1. Louisiana AG Jeff Landry, Mississippi AG Lynn Fitch, and Texas AG Ken Paxton sued the Treasury Department, alleging that the American Rescue Plan violates the Constitution’s Spending Clause and Tenth Amendment by prohibiting states from using federal pandemic recovery funds to cut taxes. In addition to a finding that this requirement is unconstitutional, the states seek an injunction preventing the Treasury Secretary from exercising her power under the Act to recoup any federal funds that a state uses to directly or indirectly offset revenue loss from a tax reduction. 
  2. Massachusetts AG Maura Healey sent a letter to major pharmacy chains and other retailers regarding their data collection and use practices related to consumers who sign up to receive COVID-19 vaccines they administer. The letter asks the companies for information about a variety of issues, including whether consumers are required to create accounts in order to schedule a vaccine appointment and whether consumers can opt out of data collection.

D. Special Inspector General for Pandemic Recovery (SIGPR)

  1. On April 29, the Department of Justice’s Office of Legal Counsel released a legal opinion stripping SIGPR of its PPP oversight authority. 
  2. On April 30, SIGPR released its quarterly report, responding to the prior day’s legal opinion. The report notes that, a year after the creation of the position, “SIGPR’s jurisdiction has come to be viewed narrowly, not expansively, and [Brian Miller’s] only conclusion is that ‘things are not working well.’ One of SIGPR’s core values is fidelity to law, and SIGPR will faithfully execute its mission as it is now defined by OLC. The result, however, is reduced oversight over the Payroll Support Program and the Coronavirus Relief Fund, which continue in expanded form under new legislation.” Miller calls on Congress to decide whether to intervene to provide SIGPR more robust oversight power. Despite these turf battles, the report cites “35 new investigative leads for referral to law enforcement partners relating to suspected fraud under various CARES Act programs.”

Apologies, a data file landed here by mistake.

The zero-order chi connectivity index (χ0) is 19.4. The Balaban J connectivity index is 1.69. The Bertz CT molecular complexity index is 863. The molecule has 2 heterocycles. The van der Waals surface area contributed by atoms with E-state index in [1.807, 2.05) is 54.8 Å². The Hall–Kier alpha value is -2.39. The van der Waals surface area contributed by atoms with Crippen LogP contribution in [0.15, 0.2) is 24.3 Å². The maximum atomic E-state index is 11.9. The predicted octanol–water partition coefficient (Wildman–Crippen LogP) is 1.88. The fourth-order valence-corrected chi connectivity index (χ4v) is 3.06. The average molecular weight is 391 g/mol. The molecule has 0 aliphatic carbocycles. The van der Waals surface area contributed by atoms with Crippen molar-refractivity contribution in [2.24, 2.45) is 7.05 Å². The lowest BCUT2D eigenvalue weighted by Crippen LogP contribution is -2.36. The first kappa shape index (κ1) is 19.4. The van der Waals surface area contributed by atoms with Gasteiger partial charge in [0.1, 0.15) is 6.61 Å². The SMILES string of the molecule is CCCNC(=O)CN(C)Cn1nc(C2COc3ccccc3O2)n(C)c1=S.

E. Pandemic Recovery Accountability Committee (PRAC)

  1. On April 29, PRAC released its second Semiannual Report to Congress, covering the period between October 1, 2020, and March 31, 2021. The report recaps PRAC’s goals, accomplishments, ongoing projects, and insights from reports. PRAC’s highlights during that period include publishing reports on gaps in pandemic spending and top pandemic challenges for federal agencies, and a testing report for six federal health care programs.
  2. In response to the OLC opinion stripping SIGPR of its PPP oversight authority (see SIGPR update), PRAC Chair Michael Horowitz on May 1 issued a statement stating that the OLC opinion does not affect or limit the Treasury OIG’s continuing oversight of Treasury programs or affect or limit PRAC’s authority to conduct oversight of pandemic-related spending. Horowitz’s statement also noted that member IGs of the committee have published almost 200 oversight reports on the pandemic, and their investigations have led to criminal charges being filed in over 300 pandemicrelated cases with over 84 convictions.